28 Thursday / February 28, 2019

Sovereignty as a Work of Art: The Debates on Political Authority in Fifteenth Century Iran and Central Asia

04:00 pm
Dogwood Room of the Indiana Memorial Union

The talk will be followed by a roundtable featuring IU’s Paul Losensky (Comparative Literature), Winnifred Fallers Sullivan (Religious Studies), and Andrew Archey (History).

Abstract: Recent debates on the concept of sovereignty in the early modern period have reminded us of the importance of politics and constitutional ideas for changes in intellectual and cultural life. In the Islamic context of fifteenth century Iran and Central Asia, intellectual life was clustered around certain regions with strong urban cultural centers, such as Herat, Shiraz, or Khwarazm, and they were connected to each other by strong informal and formal intellectual networks. The intellectual activity in these regional centers was supported by the corporate dynastic politics and the appanage system of the Timurid polity. This lecture will contribute to the ongoing debates on sovereignty by focusing on the competing ideas of sovereignty and different constitutional principles that emerged from this very process of competition of the regional centers and appanages. It will show how these ideas were integral to the development of a vibrant Timurid intellectual and cultural life. Timurid intellectuals formulated novel approaches to sovereignty by combining various strains of intellectual thought and practice. This paper will argue that interregional competition, far from being the product of dynastic power struggles between competing appanage holders, was indeed a reflection of competing notions of sovereignty expressed in the language of contractualism and eschatological absolutism, among other constitutional paradigms.

Evrim Binbaş’s visit is made possible through the support of the College Arts and Humanities Institute, the College of Arts and Sciences, the Islamic Studies Program, the Sinor Research Institute, the Department of Central Eurasian Studies, and the Inner Asian and Uralic National Resource Center. The event will be followed by a reception.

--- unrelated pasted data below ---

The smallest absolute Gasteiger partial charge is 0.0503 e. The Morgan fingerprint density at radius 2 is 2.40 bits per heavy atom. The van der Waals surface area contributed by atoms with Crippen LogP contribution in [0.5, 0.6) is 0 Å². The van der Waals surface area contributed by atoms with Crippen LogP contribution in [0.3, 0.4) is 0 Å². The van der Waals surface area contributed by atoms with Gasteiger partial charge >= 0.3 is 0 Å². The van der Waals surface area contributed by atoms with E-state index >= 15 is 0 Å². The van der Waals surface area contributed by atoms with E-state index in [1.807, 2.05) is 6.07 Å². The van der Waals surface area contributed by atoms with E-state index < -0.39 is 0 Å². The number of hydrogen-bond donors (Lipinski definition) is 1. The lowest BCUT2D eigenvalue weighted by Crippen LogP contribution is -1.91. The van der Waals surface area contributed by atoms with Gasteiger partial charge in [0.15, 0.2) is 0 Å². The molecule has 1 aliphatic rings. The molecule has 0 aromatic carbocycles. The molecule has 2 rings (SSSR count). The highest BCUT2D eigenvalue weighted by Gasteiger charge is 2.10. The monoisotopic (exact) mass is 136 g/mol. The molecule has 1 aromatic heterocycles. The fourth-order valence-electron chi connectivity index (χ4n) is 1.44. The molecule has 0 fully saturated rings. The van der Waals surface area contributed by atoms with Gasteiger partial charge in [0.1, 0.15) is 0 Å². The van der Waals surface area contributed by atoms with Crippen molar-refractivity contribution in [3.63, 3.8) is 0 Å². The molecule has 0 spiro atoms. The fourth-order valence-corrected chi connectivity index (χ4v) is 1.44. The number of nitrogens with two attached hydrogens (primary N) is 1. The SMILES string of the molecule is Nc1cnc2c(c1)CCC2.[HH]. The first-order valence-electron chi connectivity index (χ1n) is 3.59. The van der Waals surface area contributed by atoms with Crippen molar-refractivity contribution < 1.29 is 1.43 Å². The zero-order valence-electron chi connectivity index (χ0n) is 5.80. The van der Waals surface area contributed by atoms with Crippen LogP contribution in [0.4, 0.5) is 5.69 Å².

Education / Speakers

28 Thursday / February 28, 2019

Rosie & the Riveters: Women’s Wartime Fashion

05:30 pm to 07:00 pm
Monroe County History Center, 202 E 6th Street

From the jumpsuit made famous by Rosie the Riveter to the functional fabrics of the everyday woman, join us as Kelly Richardson from Indiana University’s Elizabeth Sage Historic Costume Collection presents a discussion on women’s wartime fashion during World War II.

Education / Entertainment

28 Thursday / February 28, 2019

Joseph and the Amazing Technicolor Dreamcoat

07:00 pm to 09:00 pm
Ivy Tech John Waldron Whikehart Auditorium

An irresistibly irreverent show about the trials and triumphs of Israel’s favorite son. Tim Rice and Andrew Lloyd Weber’s award winning musical is full of parodies and catchy songs including the unforgettable classics “Any Dream Will Do” and “Close Every Door.” Come along as we sing and dance our way through Egypt with Joseph and his brothers and sisters!


28 Thursday / February 28, 2019

Something Rotten!

08:00 pm to 11:00 pm
IU Auditorium

SOMETHING ROTTEN! is “Broadway’s big, fat hit!” (New York Post). Set in 1595, this hilarious smash tells the story of Nick and Nigel Bottom, two brothers who are desperate to write a hit play. When a local soothsayer foretells that the future of theatre involves singing, dancing, and acting at the same time, Nick and Nigel set out to write the world’s very first MUSICAL!

With its heart on its ruffled sleeve and sequins in its soul, SOMETHING ROTTEN! is “The Producers + Spamalot + The Book of Mormon. Squared!” (New York Magazine).

Entertainment / Live Music / Theater

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